By The Palm Beach Post Editorial Board
Posted at 2:03 PM
Post endorsement in the Aug. 18 election for Palm Beach County School Board.
The task facing public education can seem impossibly hard: Educating the nation’s young to be productive contributors to society and responsible citizens of our self-governing republic.
It’s a task that grows ever more complicated, given changes in technology, shifts in demographics and proliferating choices of programs. And then come the unexpected jolts. Two years ago, the overriding concern was mass shootings. Today, it’s the coronavirus that has emptied school buildings since March, the most severe disruption in memory.
It takes great dedication to join the seven-member Palm Beach County School Board that assumes responsibility for all this in the nation’s 10th largest school district.
Two incumbent members are seeking re-election in the Aug. 18 election. A newcomer will occupy a third seat, which is being vacated by term-limited Vice Chair Chuck Shaw.
A more difficult choice presents itself in District 2, in the central part of the county, where two women with long lists of civic involvements are looking to fill Shaw’s big shoes.
Virginia Savietto, 46, is Palm Beach County Commissioner Gregg Weiss’ administrative aide. On a questionnaire from the Editorial Board, she lists no fewer than 18 civic activities, from board membership on the School District Advisory Boundary Committee to heading a drive to ensure that Hispanics fill out the U.S. Census.
At age 27, her opponent Alexandria Ayala has crammed in nearly as many involvements, from Leadership Palm Beach County to Florida Young Democrats, where she was a vice president and political director. Formerly a senior executive secretary for the Florida House of Representatives, Ayala is now a legislative aide for the Board of County Commissioners.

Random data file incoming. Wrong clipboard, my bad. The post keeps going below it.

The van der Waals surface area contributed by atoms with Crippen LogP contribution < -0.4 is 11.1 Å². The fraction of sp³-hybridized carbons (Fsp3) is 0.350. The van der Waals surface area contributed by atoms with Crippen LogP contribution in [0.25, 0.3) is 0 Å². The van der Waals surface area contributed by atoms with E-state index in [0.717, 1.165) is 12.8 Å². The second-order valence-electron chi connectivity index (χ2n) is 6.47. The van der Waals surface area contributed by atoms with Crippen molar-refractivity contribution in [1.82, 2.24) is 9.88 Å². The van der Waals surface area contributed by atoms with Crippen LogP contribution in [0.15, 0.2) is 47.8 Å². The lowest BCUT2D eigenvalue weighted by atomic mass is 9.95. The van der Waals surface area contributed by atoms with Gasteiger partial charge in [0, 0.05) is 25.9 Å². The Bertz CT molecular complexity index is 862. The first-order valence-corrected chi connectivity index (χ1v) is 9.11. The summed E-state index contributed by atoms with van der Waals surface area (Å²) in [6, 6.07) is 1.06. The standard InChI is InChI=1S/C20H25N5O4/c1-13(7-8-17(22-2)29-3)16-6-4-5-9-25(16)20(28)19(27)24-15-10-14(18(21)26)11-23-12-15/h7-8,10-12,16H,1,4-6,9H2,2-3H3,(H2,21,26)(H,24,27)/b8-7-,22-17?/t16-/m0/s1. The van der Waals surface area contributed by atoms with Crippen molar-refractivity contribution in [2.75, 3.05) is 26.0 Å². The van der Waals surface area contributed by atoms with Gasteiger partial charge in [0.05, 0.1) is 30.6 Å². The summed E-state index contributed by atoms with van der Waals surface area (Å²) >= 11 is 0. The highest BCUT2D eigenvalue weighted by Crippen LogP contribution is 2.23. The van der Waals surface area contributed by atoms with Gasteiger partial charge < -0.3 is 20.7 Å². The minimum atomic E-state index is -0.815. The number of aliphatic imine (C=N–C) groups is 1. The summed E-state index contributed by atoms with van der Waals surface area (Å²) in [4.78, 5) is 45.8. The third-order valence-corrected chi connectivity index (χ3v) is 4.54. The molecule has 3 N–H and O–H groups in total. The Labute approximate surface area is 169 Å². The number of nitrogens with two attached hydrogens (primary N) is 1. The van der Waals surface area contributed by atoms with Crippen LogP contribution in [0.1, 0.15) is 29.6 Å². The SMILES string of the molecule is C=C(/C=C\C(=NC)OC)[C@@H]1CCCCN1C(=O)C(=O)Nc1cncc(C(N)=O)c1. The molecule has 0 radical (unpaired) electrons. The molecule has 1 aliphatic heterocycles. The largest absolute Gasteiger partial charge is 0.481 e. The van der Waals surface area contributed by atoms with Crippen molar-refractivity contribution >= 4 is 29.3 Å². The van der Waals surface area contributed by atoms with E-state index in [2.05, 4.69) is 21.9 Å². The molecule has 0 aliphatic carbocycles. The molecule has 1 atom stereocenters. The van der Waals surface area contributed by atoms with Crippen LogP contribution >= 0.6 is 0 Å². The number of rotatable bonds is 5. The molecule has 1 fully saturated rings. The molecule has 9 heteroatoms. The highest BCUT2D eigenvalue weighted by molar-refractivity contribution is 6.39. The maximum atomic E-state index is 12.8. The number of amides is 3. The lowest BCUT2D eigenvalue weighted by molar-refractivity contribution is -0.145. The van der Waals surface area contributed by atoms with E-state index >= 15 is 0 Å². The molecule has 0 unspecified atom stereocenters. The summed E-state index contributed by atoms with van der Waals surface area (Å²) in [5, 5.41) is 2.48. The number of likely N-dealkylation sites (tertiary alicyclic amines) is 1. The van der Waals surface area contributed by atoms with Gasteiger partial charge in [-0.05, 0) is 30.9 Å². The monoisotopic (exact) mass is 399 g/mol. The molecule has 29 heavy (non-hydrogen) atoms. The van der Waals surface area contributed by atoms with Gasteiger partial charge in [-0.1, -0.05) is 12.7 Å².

Both women came to Palm Beach County at young ages from Spanish-speaking lands: Argentina (Savietto) and Puerto Rico (Ayala). Both are products of Palm Beach County schools: Lake Worth High School (Savietto) and John I. Leonard High (Ayala). Both place a high priority on closing the disparity gaps for Hispanic and other minority children.
But when asked about their campaign issues on an Editorial Board questionnaire, Savietto gave a generic list, starting with “Guaranteeing all children receive a quality education,” and “Ensuring adequate school safety.” Ayala, however, emphasized what Savietto did not mention: “Ensuring a safe return during COVID-19, including efficiently using new technology…”
That was the more pertinent answer. And it seems typical of Ayala, who interviews as someone with unusual energy, passion, self-confidence — and the agility to think quickly and creatively about fast-changing conditions.
Ayala said she would be the rare board member who makes herself visible around the community and that she would ratchet up the fight against racism.
The School Board currently has no one of Ayala’s generation in its ranks. She would be a refreshing addition. She’d bring an easy familiarity with technology. And being only about a decade older than this year’s high school graduates, she would be uniquely attuned to student attitudes and needs.
Voters should give the preternaturally impressive Ayala their nod.
Read the full editorial here: https://www.palmbeachpost.com/opinion/20200728/post-endorses-for-pbc-school-board-mcquinn-barbieri-for-experience-ayala-for-fresh-spark